Many VPN providers say they don’t keep logs of their users’ activity, but this claim is difficult to test or confirm. With PIA, however, users can trust this claim a bit more.
On two separate occasions, one in 2015 and one in 2017, the US government required that PIA turn over their log data to help in a federal investigation. In both instances, even though a subpoena was issued, PIA simply did not have anything to offer due to its no-log policy.
PIA publishes a Transparency Report that users can access, which details all official subpoenas issued to the provider and the resulting information given by PIA.
The information provided in all 2020 instances so far have contained only the server IP locations or user email address and no user data at all.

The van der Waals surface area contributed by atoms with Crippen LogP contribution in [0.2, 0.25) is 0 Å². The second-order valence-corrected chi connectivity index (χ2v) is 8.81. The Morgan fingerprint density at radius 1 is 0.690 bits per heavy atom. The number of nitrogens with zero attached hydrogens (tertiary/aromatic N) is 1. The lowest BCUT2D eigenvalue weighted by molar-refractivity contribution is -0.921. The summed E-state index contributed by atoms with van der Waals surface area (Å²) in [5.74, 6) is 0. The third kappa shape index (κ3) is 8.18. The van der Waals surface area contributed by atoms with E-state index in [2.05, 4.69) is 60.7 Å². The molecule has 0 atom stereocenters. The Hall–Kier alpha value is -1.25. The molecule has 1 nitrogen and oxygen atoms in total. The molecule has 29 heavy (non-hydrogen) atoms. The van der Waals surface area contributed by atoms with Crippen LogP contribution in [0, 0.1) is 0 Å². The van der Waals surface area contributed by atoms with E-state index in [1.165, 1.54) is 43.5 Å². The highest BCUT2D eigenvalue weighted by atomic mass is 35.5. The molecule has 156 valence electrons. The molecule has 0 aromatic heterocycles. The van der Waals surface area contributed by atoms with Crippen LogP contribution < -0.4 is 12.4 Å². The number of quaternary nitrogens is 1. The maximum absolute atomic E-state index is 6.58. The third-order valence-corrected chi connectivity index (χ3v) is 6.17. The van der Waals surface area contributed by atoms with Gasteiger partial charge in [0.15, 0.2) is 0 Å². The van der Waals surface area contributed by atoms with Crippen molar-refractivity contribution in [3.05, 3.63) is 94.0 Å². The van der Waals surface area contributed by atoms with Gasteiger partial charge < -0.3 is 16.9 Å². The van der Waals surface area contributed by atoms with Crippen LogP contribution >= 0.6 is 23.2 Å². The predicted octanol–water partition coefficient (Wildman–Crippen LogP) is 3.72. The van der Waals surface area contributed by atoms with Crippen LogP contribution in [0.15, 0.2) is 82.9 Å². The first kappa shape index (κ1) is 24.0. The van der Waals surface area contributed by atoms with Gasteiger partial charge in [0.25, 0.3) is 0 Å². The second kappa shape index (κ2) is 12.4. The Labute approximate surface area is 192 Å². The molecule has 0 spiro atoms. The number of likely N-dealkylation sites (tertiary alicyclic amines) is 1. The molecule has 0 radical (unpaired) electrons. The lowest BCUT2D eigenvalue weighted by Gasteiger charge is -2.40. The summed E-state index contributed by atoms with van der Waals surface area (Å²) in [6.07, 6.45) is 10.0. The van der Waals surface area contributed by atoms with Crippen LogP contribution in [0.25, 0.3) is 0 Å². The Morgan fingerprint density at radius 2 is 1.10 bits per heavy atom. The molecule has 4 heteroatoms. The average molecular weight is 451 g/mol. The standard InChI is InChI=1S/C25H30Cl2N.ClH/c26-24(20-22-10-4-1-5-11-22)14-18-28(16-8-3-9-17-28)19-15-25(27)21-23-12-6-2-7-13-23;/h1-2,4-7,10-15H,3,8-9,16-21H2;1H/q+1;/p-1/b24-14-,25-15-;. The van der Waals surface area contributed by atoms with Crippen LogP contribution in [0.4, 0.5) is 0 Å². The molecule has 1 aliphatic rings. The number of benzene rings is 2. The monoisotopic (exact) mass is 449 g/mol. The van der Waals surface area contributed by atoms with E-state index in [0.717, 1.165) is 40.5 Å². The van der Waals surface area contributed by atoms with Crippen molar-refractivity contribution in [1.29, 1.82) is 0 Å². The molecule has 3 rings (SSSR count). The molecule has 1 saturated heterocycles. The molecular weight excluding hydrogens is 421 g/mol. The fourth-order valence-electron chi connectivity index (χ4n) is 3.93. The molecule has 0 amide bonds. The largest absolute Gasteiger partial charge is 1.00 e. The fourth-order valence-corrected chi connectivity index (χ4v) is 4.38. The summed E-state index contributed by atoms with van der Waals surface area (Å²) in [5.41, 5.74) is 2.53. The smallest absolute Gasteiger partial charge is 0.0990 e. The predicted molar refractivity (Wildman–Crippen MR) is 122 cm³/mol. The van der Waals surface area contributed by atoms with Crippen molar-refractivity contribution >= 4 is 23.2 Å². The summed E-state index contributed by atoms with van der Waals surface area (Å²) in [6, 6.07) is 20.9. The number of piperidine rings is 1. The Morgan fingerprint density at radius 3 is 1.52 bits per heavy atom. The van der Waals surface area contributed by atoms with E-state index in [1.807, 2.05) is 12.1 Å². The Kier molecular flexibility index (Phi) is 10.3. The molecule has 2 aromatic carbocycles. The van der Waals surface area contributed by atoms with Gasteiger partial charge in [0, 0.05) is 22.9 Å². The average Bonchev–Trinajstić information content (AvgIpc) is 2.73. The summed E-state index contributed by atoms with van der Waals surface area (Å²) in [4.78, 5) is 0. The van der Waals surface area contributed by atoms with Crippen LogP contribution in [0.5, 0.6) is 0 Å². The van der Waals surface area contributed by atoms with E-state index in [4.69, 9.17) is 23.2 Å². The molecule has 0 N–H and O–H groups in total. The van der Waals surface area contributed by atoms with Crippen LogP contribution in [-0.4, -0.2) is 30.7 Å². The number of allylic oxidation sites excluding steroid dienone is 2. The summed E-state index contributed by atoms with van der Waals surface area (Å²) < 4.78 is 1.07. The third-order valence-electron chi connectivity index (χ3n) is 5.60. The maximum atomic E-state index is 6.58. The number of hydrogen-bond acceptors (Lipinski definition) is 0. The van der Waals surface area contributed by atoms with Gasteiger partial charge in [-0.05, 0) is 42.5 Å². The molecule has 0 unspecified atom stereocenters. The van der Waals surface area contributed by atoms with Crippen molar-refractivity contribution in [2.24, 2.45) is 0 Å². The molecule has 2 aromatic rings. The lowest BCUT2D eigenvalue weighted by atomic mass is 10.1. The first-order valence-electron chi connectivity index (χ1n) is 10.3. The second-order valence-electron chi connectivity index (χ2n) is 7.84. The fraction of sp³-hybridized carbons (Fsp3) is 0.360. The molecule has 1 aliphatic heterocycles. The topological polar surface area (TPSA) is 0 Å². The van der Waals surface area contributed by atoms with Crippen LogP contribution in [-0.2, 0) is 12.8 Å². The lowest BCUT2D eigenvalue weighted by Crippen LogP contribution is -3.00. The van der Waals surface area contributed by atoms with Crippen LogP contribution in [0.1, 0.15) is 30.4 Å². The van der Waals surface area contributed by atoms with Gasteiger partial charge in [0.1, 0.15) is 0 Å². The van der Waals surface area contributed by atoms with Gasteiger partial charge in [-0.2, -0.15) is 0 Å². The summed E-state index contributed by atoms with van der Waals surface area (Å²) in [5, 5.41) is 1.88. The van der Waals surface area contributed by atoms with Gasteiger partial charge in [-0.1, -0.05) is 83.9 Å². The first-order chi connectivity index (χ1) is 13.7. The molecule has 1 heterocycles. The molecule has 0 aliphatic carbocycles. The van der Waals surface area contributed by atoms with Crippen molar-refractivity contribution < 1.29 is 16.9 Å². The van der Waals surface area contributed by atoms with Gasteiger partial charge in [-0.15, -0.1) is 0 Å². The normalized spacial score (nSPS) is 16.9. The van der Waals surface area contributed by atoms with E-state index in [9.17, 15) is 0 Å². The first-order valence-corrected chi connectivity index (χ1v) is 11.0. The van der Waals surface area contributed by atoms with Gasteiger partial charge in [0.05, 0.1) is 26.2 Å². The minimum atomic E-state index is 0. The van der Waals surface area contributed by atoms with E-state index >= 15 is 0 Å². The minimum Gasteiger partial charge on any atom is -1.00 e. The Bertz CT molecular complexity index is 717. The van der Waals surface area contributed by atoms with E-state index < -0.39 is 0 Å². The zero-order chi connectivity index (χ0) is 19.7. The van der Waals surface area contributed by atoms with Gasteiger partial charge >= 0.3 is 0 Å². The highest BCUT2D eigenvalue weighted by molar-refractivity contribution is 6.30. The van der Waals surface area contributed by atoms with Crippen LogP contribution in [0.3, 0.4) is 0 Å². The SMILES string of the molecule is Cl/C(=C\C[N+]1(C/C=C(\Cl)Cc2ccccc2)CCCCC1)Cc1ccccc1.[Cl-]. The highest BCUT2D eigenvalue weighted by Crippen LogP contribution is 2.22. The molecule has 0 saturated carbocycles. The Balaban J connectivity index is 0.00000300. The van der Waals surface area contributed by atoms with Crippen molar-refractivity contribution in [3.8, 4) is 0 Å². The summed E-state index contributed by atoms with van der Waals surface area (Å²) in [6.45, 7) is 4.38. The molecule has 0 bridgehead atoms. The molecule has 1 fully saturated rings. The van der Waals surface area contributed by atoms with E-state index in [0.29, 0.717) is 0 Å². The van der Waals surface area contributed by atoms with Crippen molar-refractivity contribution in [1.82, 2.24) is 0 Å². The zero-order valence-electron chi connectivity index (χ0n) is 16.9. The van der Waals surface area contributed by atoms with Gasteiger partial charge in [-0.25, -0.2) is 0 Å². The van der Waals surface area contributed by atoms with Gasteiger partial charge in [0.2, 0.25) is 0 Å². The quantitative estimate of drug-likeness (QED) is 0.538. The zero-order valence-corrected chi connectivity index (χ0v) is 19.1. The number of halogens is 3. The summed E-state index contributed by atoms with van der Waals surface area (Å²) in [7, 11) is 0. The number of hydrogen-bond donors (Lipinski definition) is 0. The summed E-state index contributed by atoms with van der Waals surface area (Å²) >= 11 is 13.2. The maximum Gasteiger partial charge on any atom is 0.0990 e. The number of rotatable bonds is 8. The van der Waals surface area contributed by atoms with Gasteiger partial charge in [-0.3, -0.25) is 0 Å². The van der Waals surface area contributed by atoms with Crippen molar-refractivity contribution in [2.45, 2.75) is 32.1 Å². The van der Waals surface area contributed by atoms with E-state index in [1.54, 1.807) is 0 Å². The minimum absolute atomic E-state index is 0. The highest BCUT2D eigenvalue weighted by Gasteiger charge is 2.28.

The above instances, however, are still just PIA declaring that they do not log user data. This is why PIA has announced that they will be working on a “verifiably secure infrastructure” with the use of open-sourcing and external auditors to ensure users’ trust in PIA’s guaranteed privacy.
In addition, PIA offers its users a blocking tool called MACE. This tool blocks advertisements on web pages as well as their internet usage trackers.
This feature is yet another layer of user privacy that brings PIA to the next level when it comes to VPN providers.